The Great Gatsby Quotations Table

The Great Gatsby Quotations Table

While you lot have been busy writing essays, I’ve been using the quotations that you’ve gathered to make a quotations table for ‘The Great Gatsby’ – something that will help with future essays and revision.

Remember, though, that you need to be able to INTRODUCE these quotes, so don’t think you can just rely on this – it will, however, make looking for quotations much easier.


The Great Gatbsy Exemplar Essays

Below are links to exemplar essays on ‘The Great Gatsby’. Now, these essays are for A-Level, so are of a very high standard – however, do look at them carefully, as this will give you an idea of what high quality critical responses should look like.

The third link is particularly interesting, as it shows an A grade and a C grade essay – think about the use of vocabulary, the references to other texts and the use of critical terminology in the essays, as well as how you can use these to improve your own work.

The Great Gatsby – Critical Essay

Here’s an example paragraph to help with your essay planning – remember this is an example to guide you; don’t copy it for your own essay.

P (TOPIC SENTENCE): Fitzgerald uses this turning point to reveal how brutal the impact of Gatbsy’s uncovering is, as well as hinting at the dark end to come.
E (EVIDENCE): When Tom reveals Gatsby’s true source of income and reveals him for the criminal he really is, the shock of Gatsby’s undoing is clearly apparent.
“[Gatsby] looked – and this is said in all contempt for the babbled slander of his garden – as if he had ‘killed a man’. For a moment the set of his face could be described in just that fantastic way.
E (EVALUATION): Fitzgerald’s use of the phrase “killed a man” immediately suggests that there has been a death, but it is not a literal one; rather, it is the death of the man Gatsby had created around himself. The word choice of “fantastic” also has dual meanings here – it says that though it is untrue that Gatsby has killed someone, it echoes the fantastical nature of his persona – that he has created a character in his life as Jay Gatsby. The quote effectively shows that at this moment, any front or false persona Gatsby has left has now disappeared – he is revealed for what he truly is. This is the key turning point in the novel – we see how Gatsby has symbolically been “killed”; nothing remains of the charismatic pretender we met early in the novel. Instead, this quotation foreshadows his literal death at the hands of George Wilson, and implies that this is almost unavoidable – that there the most important part of him is already “dead” or destroyed.

The Great Gatsby – Critical Essay 1

Here’s the essay question we voted on in class, along with the critical essay structure. Have a look over this and try to think of how you will structure and plan your essay.

Choose a novel or a short story where there is an incident which is a turning point crucial to the fate of the main character.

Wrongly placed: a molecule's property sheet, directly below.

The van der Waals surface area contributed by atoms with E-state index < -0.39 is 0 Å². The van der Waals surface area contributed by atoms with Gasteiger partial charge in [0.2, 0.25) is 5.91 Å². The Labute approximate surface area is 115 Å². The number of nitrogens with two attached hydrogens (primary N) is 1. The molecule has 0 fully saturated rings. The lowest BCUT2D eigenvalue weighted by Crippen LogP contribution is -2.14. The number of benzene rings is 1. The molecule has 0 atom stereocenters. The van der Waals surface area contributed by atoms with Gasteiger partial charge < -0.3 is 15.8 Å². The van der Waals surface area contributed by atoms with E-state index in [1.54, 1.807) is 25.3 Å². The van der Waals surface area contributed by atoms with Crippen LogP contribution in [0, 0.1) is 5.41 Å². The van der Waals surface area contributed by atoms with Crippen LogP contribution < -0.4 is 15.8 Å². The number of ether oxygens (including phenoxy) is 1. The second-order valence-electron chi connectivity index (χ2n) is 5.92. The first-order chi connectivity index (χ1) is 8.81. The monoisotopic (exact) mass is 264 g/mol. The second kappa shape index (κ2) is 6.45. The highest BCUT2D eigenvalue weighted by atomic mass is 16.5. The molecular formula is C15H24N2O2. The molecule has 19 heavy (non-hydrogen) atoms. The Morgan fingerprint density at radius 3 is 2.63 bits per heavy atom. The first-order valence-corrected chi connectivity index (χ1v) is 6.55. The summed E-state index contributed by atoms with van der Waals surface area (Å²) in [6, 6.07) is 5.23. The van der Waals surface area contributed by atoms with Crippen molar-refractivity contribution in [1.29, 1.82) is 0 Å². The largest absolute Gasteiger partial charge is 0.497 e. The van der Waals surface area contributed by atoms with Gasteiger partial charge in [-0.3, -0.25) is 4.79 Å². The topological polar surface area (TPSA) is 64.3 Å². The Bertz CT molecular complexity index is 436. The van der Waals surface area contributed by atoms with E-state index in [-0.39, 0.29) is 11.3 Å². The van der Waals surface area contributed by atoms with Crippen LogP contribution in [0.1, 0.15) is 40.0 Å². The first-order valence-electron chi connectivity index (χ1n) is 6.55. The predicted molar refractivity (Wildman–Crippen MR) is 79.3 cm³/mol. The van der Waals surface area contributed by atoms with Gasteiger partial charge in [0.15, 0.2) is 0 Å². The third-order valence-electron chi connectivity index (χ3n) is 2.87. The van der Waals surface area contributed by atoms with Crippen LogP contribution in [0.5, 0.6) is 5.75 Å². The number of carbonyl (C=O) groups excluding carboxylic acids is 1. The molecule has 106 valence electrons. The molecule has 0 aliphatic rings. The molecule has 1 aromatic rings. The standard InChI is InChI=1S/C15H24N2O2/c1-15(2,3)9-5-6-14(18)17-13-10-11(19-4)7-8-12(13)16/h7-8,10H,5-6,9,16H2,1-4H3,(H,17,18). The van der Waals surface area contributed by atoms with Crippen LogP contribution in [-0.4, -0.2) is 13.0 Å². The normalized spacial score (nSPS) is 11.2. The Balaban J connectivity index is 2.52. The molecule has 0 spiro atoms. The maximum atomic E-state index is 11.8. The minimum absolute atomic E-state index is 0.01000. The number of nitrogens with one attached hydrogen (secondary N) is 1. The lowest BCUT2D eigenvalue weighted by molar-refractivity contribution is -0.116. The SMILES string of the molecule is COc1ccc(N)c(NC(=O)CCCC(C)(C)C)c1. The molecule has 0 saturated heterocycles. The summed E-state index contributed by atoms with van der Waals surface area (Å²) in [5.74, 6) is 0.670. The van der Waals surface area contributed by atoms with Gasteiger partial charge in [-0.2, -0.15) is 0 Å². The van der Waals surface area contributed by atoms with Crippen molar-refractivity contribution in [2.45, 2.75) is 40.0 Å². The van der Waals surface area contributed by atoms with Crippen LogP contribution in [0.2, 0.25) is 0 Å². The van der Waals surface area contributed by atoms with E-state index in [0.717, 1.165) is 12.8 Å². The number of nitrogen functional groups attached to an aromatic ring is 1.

Briefly describe what happens at this point and go on to explain why this is crucial to the fate of a main character.

PEE Essay Structure

In every paragraph, remember to PEE.

P is for Point: The Point is simply what each paragraph is about- you make a main point in every paragraph you write. This is usually the TOPIC SENTENCE you use.

E is for Evidence: The Evidence is the quotation or description of the scene, shot or technique you are using to back up your point.

E is also for Evaluation: This is the chance for you to explain how the quotation backs up the point you are making, i.e. the 3 steps of analysis. You then need to evaluate it – comment on how successful it is.

The Great Gatsby – Chapters 8 and 9

“So we beat on, boats against the current, borne back ceaselessly into the past.”

A sombre end to the novel, where we learn just how fickle celebrity culture and Gatsby’s ideas of the American dream are. Gatsby’s end is tragic, not only for him but for George Wilson, demented by Myrtle’s betrayal and death, and Tom’s not-so-subtle hints.

The final lines are truly beautiful, even more so through their haunting nature – the idea that although we try and try, we cannot recapture the past, or what is lost. This idea is based in much of the context of the novel – the roaring twenties were filled with money and parties and scandal, but perhaps all this noise was simply to fill the emptiness and silence left behind after the brutality of the First World War.

Some questions to ponder:

Chapter 8

  • Gatsby tells his story to Nick.
    “…he found that he had committed himself to the following of a grail.” – why does Fitzgerald use the word “grail”?
  • Nick says “They’re a rotten crowd, you’re worth the whole damned bunch put together” – who is he talking about and what does he mean?
  • George Wilson says “God sees everything” – what is he talking about?
  • What does George do? Why?
  • “It was after we started with Gatsby toward the house that the gardener saw Wilson’s body a little way off in the grass, and the holocaust was complete.”  – why does Fitzgerald use the word “holocaust”?

Chapter 9

  • –What do Tom and Daisy do?
  • How is Tom responsible for Gatbsy’s death?
  • Why did Tom do it?
  • –How does Meyer Wolfsheim respond to Gatsby’s death?
  • How did Gatsby treat his father?
  • Who showed up to the funeral?
  • Was the American dream a failure for Gatsby? For Nick?